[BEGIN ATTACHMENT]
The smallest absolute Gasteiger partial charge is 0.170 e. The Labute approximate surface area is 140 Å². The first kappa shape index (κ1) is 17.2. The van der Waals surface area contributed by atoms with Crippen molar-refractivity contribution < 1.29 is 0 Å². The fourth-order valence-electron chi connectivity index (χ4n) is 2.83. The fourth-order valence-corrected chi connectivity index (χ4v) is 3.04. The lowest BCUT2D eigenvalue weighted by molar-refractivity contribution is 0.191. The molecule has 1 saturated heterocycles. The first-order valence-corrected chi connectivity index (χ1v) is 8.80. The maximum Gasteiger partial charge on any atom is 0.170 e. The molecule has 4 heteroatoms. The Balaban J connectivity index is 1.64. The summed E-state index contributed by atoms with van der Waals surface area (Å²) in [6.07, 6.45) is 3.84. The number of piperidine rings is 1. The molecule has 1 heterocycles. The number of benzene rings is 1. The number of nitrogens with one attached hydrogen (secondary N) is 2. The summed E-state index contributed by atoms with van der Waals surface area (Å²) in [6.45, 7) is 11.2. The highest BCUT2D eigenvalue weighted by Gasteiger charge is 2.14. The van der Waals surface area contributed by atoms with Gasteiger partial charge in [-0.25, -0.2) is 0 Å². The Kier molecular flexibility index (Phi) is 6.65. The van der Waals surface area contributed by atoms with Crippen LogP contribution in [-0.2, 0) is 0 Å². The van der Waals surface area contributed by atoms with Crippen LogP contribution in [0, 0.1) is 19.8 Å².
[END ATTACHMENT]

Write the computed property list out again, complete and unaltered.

The smallest absolute Gasteiger partial charge is 0.170 e. The Labute approximate surface area is 140 Å². The first kappa shape index (κ1) is 17.2. The van der Waals surface area contributed by atoms with Crippen molar-refractivity contribution < 1.29 is 0 Å². The fourth-order valence-electron chi connectivity index (χ4n) is 2.83. The fourth-order valence-corrected chi connectivity index (χ4v) is 3.04. The lowest BCUT2D eigenvalue weighted by molar-refractivity contribution is 0.191. The molecule has 1 saturated heterocycles. The first-order valence-corrected chi connectivity index (χ1v) is 8.80. The maximum Gasteiger partial charge on any atom is 0.170 e. The molecule has 4 heteroatoms. The Balaban J connectivity index is 1.64. The summed E-state index contributed by atoms with van der Waals surface area (Å²) in [6.07, 6.45) is 3.84. The number of piperidine rings is 1. The molecule has 1 heterocycles. The number of benzene rings is 1. The number of nitrogens with one attached hydrogen (secondary N) is 2. The summed E-state index contributed by atoms with van der Waals surface area (Å²) in [6.45, 7) is 11.2. The highest BCUT2D eigenvalue weighted by Gasteiger charge is 2.14. The van der Waals surface area contributed by atoms with Gasteiger partial charge in [-0.25, -0.2) is 0 Å². The Kier molecular flexibility index (Phi) is 6.65. The van der Waals surface area contributed by atoms with Crippen LogP contribution in [-0.2, 0) is 0 Å². The van der Waals surface area contributed by atoms with Crippen LogP contribution in [0, 0.1) is 19.8 Å².